Nine o'clock rolled around today, bringing both the onset of darkness and the thought "better think about dinner before it gets too late." (sic)
I had no idea what I was going to do for dinner, and the freezer wasn't very encouraging. Then Krys brought in close to a bushel of tomatoes from the garden. We've been leaning on the tomatoes pretty hard lately, but the problem is that the majority of them have succumbed to one plague or another--starting with stinkbugs. Still, lots of tomatoes, there's an avocado on the counter...hmmm. Wait, Sue brought some fresh corn the other day; that's still in the fridge. As is half a head of cabbage that's been waiting a while. That's right, you can shred cabbage, throw it in hot oil with chili to sear and soften it, and toss in a little soy sauce. Hardly a dish, but with a fried egg...and the wholegrain no-knead bread I--funnily enough--just finished a couple of hours ago.
So in a half hour, we sat down to a tomato and avocado salad (roughly chopped fruit, finely chopped shallots, sherry vinegar, olive oil, S&P), fresh corn, seared cabbage with over-easy eggs to run all over it, and still-warm bread with Krys's butter. Don't you just love it when dinner works out like that? Sussing it out makes you feel like a cooking genius, yet it's still simple. Dinner arrives before midnight, and the result is heavenly anyway. Krys made a plum clafouti earlier in the day, and we were so replete we didn't touch it.
[Recipe Sharing Department: I've fiddled around with the No-Knead Bread that has a full-on cult surrounding it, and recently got the recipe that makes it worthwhile. If you have a largish oven-safe crockery or porcelain dish with a cover, and an oven that will go to 450°, you're golden. Try this on:
350 grams (2.5 cups) white flour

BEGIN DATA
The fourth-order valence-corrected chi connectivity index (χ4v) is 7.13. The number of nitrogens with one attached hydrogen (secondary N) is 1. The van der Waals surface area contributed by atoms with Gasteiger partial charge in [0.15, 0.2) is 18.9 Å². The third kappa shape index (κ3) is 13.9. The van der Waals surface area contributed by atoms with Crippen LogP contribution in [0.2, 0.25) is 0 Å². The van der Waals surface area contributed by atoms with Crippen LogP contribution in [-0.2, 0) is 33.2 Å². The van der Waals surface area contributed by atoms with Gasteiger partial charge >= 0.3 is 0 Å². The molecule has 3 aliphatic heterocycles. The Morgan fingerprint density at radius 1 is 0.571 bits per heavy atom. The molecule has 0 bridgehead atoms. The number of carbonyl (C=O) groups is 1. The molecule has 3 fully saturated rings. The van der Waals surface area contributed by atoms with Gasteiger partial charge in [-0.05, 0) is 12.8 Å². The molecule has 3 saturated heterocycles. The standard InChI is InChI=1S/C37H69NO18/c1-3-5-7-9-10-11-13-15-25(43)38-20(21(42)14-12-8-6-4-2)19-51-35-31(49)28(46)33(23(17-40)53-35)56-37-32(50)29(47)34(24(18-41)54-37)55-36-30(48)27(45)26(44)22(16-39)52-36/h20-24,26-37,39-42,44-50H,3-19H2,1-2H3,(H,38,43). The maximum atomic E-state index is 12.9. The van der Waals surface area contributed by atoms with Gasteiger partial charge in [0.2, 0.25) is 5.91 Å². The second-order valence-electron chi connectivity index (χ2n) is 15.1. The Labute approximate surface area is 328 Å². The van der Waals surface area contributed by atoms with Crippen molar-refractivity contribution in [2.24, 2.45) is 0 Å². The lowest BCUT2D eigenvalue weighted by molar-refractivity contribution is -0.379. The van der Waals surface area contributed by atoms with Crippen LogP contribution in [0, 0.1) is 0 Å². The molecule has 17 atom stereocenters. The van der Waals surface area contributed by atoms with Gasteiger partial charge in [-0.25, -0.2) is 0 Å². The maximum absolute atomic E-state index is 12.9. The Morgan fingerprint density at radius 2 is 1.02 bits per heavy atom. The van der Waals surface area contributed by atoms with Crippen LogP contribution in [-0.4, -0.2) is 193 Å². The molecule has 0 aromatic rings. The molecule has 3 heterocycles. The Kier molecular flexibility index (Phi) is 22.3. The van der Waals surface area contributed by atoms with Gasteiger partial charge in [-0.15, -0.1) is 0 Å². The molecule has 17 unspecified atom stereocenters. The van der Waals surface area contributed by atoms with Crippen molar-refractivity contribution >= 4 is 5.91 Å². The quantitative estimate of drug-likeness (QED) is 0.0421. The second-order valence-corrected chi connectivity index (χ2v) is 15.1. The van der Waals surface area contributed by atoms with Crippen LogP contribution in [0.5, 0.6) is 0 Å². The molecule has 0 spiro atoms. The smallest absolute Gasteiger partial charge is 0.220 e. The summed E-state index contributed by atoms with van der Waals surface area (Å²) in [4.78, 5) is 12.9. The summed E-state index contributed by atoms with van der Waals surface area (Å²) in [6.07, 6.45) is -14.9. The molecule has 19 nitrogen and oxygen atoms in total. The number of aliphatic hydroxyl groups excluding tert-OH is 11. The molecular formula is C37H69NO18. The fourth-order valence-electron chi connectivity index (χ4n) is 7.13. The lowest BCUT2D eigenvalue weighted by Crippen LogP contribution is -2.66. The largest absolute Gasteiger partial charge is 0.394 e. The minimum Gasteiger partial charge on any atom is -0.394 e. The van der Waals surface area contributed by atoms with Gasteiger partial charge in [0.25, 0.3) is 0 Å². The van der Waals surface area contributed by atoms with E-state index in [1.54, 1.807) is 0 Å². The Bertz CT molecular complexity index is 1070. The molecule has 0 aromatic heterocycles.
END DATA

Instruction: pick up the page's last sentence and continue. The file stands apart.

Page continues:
100 grams (2/3 cup) rye flour
100 grams (1/2 cup+1 tbls) whole wheat flour
15 grams fresh yeast or 1 Tsp. instant dry yeast
1/4 cup ground flax
1/4 cup ground sesame
2 tsp. salt
2 cups (480 ml) water
Mix all flours and yeast, add salt & water, cover with plastic & leave
for 15 hrs., or 12 hours, or 18 hours, or however long it takes to double in bulk.
Put a kitchen towel (something that won't stick to dough: NOT terrycloth) in a basket and dust with flour. Generously dust a countertop with flour and decant the dough thereon. Fold it over a couple of times to form a "package", which then lift onto the towel, seam-side down, cover with a damp towel and let rise for an hour and a half.
20 minutes before then, put a large (several quart) ceramic or porcelain baking dish with a cover into the oven and crank it up as hot as your oven will go, up to 480°F (250°C). When the dough is ready, roll it into the pot, turn the heat down to 450° (230°C) and bake, covered, for 40 minutes. Uncover and bake another 15 min.
Take out & cool on a rack.
It makes an amazingly well-textured loaf with a crackling crust. Unbelievable that there's so little to it. Thanks, Dorit.]